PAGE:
Fleurtje Eliza
May 20, 2016 rated it really liked it
Martini Henry is a lovely, slow book. Slow in a good way, I imagine other readers, like me, putting their feet up while enjoying plenty cups of tea.

This book is about Sue Bowl - as in pudding - who wants to be a writer. But there are things that you do for the heart and things you do for the bank, so she needs a waitressing job as an income. But her heart is in keeping up with the things that happen in life as we read her journal from day to day. Her pensees are often short and sometimes funny,
Jun 02, 2016 rated it liked it
I found Martini Henry a quirky book that reminded me of Adrian Mole, told through journal entries of Sue. Sue wants to be a writer and this is set in 1988, we learn about her aunts house, who she lives with and the lodgers who stay there to help pay the maintenance and upkeep of the home.

Reading this novel you feel you are growing up with Sue and helping her come of age, she discovers some treasures from her own family history. This is a different type of read to my everyday choice, I did enjoy
Vicky-Leigh Sayer
May 17, 2016 rated it liked it
Martini Henry is the first novel of Sara Crowe's that I've read, a lovely journey of a novel through the late 1980s with Sue Bowl.

Sue Bowl is an aspiring writer, the year is 1988 and she is taking part in a writing course abroad. All is going swimmingly, she is writing well, and making some amazing friends, in fact Sue's life is pretty perfect until she is called home for the birth of her baby step-brother.

Martini Henry is told in a journal style and reminded me - a little, of Adrian Mole. As Su
Apr 27, 2016 rated it it was amazing
Martini Henry was a wonderful journey. The story is told completely through the journal entries of Sue Bowl, an aspiring writer in 1988. The way the story is told feels very personal. I was able to see into the mind of Sue, and see the world through her eyes.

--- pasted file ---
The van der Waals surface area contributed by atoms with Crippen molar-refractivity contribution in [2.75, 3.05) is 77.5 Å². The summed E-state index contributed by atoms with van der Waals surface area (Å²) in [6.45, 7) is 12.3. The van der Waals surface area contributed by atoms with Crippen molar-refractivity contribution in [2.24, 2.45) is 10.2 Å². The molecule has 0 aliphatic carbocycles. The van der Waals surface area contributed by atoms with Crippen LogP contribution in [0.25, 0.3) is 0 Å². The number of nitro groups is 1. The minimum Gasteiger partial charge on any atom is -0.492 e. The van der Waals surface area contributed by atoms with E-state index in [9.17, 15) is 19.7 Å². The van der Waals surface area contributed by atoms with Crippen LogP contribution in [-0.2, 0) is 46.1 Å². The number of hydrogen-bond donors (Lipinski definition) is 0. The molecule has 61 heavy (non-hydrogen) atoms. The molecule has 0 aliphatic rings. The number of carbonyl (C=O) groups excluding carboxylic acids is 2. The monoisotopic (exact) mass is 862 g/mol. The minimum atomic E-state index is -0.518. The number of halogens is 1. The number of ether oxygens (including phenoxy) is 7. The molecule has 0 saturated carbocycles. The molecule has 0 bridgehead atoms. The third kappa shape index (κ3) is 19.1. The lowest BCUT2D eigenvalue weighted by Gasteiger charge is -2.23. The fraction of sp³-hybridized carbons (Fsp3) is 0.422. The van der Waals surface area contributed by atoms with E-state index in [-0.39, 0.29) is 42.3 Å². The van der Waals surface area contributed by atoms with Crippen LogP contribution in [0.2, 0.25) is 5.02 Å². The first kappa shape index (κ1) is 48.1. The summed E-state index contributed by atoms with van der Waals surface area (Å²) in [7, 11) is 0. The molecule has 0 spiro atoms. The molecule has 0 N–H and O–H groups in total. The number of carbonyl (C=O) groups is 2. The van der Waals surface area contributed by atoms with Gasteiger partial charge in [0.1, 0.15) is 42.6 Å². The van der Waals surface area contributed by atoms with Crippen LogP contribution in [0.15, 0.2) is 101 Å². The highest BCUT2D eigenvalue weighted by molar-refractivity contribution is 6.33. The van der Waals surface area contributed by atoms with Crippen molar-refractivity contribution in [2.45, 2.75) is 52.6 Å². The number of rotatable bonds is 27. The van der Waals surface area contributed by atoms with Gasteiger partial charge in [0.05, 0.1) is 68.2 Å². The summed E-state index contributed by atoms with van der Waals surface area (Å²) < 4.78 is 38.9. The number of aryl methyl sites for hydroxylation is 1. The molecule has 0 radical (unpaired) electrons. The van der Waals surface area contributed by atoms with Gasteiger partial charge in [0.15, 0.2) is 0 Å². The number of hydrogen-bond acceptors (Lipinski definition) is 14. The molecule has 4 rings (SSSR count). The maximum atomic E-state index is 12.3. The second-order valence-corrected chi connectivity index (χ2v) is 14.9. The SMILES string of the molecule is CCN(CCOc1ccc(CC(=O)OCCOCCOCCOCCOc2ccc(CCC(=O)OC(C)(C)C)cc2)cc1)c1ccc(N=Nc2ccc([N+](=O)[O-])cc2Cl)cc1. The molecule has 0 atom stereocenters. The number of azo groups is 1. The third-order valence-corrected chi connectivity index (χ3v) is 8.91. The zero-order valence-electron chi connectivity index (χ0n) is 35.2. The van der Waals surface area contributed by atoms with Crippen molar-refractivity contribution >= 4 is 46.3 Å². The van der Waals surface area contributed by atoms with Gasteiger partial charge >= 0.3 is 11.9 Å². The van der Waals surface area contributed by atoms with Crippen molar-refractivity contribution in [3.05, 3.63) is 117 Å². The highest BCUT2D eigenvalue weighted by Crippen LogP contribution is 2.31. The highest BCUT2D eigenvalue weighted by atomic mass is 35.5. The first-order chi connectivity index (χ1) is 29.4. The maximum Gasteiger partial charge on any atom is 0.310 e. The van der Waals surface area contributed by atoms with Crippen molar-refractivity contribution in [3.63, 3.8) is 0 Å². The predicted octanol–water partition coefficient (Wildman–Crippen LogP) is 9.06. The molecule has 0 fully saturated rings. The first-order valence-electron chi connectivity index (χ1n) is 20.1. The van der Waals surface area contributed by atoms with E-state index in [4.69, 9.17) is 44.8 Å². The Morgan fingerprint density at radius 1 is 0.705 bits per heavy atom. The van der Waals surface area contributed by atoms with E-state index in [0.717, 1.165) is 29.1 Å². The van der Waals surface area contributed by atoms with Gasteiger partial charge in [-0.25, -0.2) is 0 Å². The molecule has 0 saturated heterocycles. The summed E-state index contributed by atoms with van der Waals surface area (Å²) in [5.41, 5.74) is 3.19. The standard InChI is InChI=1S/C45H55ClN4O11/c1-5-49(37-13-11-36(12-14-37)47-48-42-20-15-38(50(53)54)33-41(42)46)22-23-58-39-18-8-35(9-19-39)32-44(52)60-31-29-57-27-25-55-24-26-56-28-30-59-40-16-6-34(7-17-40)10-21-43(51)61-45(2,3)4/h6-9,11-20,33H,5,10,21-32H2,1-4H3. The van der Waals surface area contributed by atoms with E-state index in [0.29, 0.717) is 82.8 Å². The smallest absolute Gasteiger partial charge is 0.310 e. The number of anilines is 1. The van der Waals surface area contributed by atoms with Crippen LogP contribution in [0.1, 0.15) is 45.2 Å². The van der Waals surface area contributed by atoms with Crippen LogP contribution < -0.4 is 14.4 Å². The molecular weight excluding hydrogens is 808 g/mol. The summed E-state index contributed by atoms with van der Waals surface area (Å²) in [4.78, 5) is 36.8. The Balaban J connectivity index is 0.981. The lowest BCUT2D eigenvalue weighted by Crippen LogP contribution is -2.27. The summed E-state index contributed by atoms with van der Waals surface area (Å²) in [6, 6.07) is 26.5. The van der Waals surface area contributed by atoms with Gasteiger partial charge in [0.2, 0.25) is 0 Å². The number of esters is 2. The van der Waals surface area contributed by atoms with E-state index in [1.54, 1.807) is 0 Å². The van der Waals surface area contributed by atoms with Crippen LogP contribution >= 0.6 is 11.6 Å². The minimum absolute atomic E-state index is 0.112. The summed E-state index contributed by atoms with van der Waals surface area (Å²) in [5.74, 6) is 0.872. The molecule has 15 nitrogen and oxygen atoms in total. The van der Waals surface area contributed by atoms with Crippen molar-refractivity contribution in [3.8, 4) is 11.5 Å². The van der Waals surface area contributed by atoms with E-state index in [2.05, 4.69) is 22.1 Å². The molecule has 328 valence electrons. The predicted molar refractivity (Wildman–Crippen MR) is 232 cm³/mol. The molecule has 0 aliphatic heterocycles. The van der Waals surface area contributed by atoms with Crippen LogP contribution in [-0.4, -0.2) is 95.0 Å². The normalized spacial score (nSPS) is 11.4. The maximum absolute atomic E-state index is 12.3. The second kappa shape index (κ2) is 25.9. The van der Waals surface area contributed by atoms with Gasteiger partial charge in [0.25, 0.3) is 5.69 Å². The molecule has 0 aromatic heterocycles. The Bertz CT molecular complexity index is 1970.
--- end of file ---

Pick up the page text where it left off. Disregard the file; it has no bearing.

In entries of her journal, Sue adds excerpts of For the Concern of the Rich and the Poor, a book written by London Taylor, starting in the year of 1857. His story ties into the past of Sue’s home and family, giving clues as to the whereabout
Stacey Woods
Sep 13, 2019 rated it really liked it
A follow up to the fantastic Campari for Breakfast, we join Sue Bowl a year after the events of that book, when Sue has matured beyond expectation (as I'm sure she would describe it!) and she is out in the world a a writers' retreat.

Sue is the same loveable, character, who doesn't realise how little she knows of life as she spurns local romantic attachments for more intellectual relationships but, always, Green Place and its residents are always there to keep her feet on the ground.

The book is
Noemi Proietti
Mar 21, 2016 rated it really liked it
Sue Bowl is 18 years old and she wants to be a writer. She lives in a big house with her aunt Coral. To pay for the maintenance of the house they take in lodgers while looking for the family treasure that was hidden a century before. The book is told by Sue’s point of view, through her journals and letters, and as she goes through the family book she writes down extracts from it that sound like a Dickens novel. Sue is funny, sometimes naïve, but she has a great heart and cares deeply for the peo ...more
Sep 05, 2016 rated it really liked it
This was just lovely
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Jun 27, 2016
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Sara Crowe is best known as an actress. She has appeared on television, stage and film, including the iconic Four Weddings and a Funeral. She has won the Olivier Award for Best Supporting Actress, the Variety Club Best Actress Award and the London Critics Circle Theatre Award for Most Promising Newcomer. Sara’s West End appearances include Private Lives, Calendar Girls and Hay Fever. She has also ...more